Thank you for praying with us this week for José Thontwa in the Democratic Republic of Congo.
Nearly 102 million people live in the DR Congo, the world’s most populous French-speaking nation. Approximately 94% of Congolese identify as Christians: 30% Catholic, 27% Protestant, and 37% other Christian (mostly Evangelical). The Second Congo War (1998-2003), which involved nine countries and 20 armed groups, left over five million dead (many from disease and starvation) and displaced another two million. Despite a peace agreement, dozens of rebel groups persist in armed conflict, particularly in the northeast, over multigenerational ethnic rivalries, the country’s rich mineral resources, and extreme food insecurity.
In 2012, José left the DR Congo to begin his doctoral studies in Systematic Theology at Faculté de Théologie Évangélique de Bangui (FATEB), a client school of the Vital SustainAbility Initiative, in the Central African Republic (CAR). When civil war broke out in the CAR that December, José’s family moved to Yaoundé, Cameroon so that he could continue his research at the FATEB extension site there. Although he has since returned to Bangui, José was recently stranded at home in the DR Congo for almost five months due to the COVID-19 pandemic.
Despite these disruptions to his studies, José is preparing to revise and submit his dissertation on Christian identity, a particularly important topic for a region that faces ongoing ethnic conflict and political strife. José has received support from both ScholarLeaders and Langham Partnership for his studies. When José graduates, he will teach at the Protestant University of Ubangi in the DR Congo. José and his wife Amina have six children.
José shares the following message:
My family and I are doing well by God’s grace. However, life has not at all been easy for me during the COVID-19 pandemic and the widespread panic it has caused. I have been stuck at home in Gemena (DRC) from March until August.
In March, I had come from Bangui (FATEB campus) to pay a brief visit to my family in the DR Congo. Unfortunately, the authorities of both countries then closed the border between Zongo (DR Congo) and Bangui (CAR) because of the pandemic.
I thank God that the border on the Congolese side was finally reopened on August 11. Nevertheless, this situation prevented me from returning to Bangui for the completion of my work until August. Since the border is open now, I am able to return.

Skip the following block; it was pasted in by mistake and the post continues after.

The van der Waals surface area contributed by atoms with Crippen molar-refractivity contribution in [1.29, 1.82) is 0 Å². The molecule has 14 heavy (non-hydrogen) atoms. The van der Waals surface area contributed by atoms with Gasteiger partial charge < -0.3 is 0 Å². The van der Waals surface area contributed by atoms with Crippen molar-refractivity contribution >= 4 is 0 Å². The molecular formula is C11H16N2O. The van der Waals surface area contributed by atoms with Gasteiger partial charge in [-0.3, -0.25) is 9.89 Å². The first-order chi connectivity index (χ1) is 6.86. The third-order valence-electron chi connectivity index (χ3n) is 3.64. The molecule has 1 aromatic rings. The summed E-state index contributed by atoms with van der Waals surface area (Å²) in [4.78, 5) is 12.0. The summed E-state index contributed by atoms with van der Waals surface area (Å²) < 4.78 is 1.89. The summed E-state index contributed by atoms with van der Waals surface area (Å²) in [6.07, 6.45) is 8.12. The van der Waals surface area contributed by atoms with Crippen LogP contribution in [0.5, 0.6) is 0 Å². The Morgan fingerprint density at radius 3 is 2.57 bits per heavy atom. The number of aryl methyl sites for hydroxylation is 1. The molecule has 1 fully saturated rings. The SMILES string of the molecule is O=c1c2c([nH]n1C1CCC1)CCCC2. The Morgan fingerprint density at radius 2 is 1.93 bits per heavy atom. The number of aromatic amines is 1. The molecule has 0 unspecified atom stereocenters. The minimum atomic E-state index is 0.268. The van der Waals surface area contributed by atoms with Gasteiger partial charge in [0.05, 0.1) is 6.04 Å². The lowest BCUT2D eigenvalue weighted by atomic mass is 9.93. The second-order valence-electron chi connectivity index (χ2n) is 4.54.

The COVID-19 pandemic has made me think a lot about the fragility of the human person, the brevity of life, and the need to rely on God alone in times like these. The best thing for my wife and our children is for all of us to stay together. That way, there is less stress from worrying whenever one of us is somewhere else, out of the country.
The impact of COVID-19 on my studies is that, even though I have finished my thesis, I was not able to access the large library on campus to make final corrections and adjustments, since I was out of the country. But now, I may. I hope to submit the final version as soon as possible, with the approval of my supervisor.
I have also thought a lot about China, where the pandemic broke out, as well as Italy, France, Spain, the United Kingdom, and the United States, where thousands of people are dead and sick. It is the same in our African countries and even in my hometown, which has five sick people. 9,000 others throughout the country have gotten sick and 212 have died.
Please keep praying for my future plans to serve God after my doctorate. I seek to be available to the whole body of Christ here and elsewhere as I pursue the following three commitments:
(1) To ensure the mission of the Church through biblical and theological teaching;
(2) To contribute to the academy through publications;
(3) To promote theology in the public sphere.
Please, let’s pray also for my family.
Thanks a lot,